Elected Member

Professor Kent Greenfield

Newton Center, MA
Boston College Law School
Brown University, A.B.
University of Chicago Law School, J.D.

Kent Greenfield is Professor of Law and Dean’s Distinguished Scholar at Boston College Law School. A graduate of Brown University and the University of Chicago Law School, Greenfield is the author of three trade books — most recently Corporations are People Too (And They Should Act Like It) for Yale University Press — and two online casebooks for courses in constitutional law. He is currently the chief editor and principal author of the two Supreme Court volumes of Moore’s Federal Practice. Greenfield has published articles in leading legal journals including the Yale Law Journal, The Supreme Court Review, and the Virginia Law Review. Greenfield clerked for Justice David H. Souter of the United States Supreme Court and practiced at Covington & Burling in Washington, DC.

Greenfield is a frequent public commentator on local, national, and international news programs, having appeared on CNN, MSNBC, NPR, BBC, Al Jazeera, and Fox. His essays have appeared in the New York Times, the Washington Post, the Atlantic, USAToday, Slate, SCOTUSBlog, the Boston Globe, the American Prospect, Salon, and the Nation. Greenfield has lectured at 139 institutions in 44 states and eleven countries, and has been the recipient of four teaching awards while at Boston College. He is admitted to practice before the Supreme Court and is a member of the District of Columbia bar.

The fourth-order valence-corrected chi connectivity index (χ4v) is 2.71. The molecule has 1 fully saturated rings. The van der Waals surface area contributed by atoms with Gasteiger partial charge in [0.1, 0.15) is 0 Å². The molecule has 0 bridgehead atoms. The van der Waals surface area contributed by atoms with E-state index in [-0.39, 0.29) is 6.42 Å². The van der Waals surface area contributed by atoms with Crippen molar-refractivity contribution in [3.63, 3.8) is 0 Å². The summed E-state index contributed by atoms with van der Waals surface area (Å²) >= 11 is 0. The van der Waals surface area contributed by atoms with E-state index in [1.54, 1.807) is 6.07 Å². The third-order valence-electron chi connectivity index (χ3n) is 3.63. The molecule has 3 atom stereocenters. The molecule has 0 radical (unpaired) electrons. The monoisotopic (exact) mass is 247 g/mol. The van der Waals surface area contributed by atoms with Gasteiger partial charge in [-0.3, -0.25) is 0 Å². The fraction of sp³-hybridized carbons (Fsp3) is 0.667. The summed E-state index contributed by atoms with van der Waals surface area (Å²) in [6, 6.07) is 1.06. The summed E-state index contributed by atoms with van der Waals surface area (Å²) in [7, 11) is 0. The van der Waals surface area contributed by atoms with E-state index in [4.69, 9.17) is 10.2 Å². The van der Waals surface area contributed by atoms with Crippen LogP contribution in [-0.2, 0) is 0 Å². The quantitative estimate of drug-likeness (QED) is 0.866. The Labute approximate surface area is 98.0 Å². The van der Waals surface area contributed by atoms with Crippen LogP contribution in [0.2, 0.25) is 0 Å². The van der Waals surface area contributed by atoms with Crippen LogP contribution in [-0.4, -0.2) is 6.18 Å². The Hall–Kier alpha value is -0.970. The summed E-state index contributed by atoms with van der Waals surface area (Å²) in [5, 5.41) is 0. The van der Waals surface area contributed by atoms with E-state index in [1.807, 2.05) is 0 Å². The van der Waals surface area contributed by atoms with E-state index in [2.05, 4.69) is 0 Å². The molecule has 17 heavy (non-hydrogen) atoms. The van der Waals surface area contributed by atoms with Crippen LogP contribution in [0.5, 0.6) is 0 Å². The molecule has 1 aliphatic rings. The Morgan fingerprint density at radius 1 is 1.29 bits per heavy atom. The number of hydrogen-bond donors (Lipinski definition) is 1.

He is also an active participant in various litigation matters pertaining to civil rights and corporate accountability. He was the Founder and President of the Forum for Academic and Institutional Rights (FAIR), the named plaintiff in a 2006 Supreme Court case challenging the Pentagon’s anti-gay policies; he was instrumental in developing the theory of the cases brought against Unocal Corporation and Hershey Corporations for alleged human rights violations in Burma and West Africa; he co-authored amicus briefs in Masterpiece Cakeshop v Colorado Civil Rights Commission and 303 Creative v Elenis arguing that the Supreme Court should not extend religious freedom rights to for-profit corporations. He is also an avid hiker, having “bagged” all forty-eight 4000-footers in New Hampshire with his son Liam and dog Murphy.

Professor Kent Greenfield Image
Areas of Expertise
Corporate Law (Commercial Law)
Constitutional Law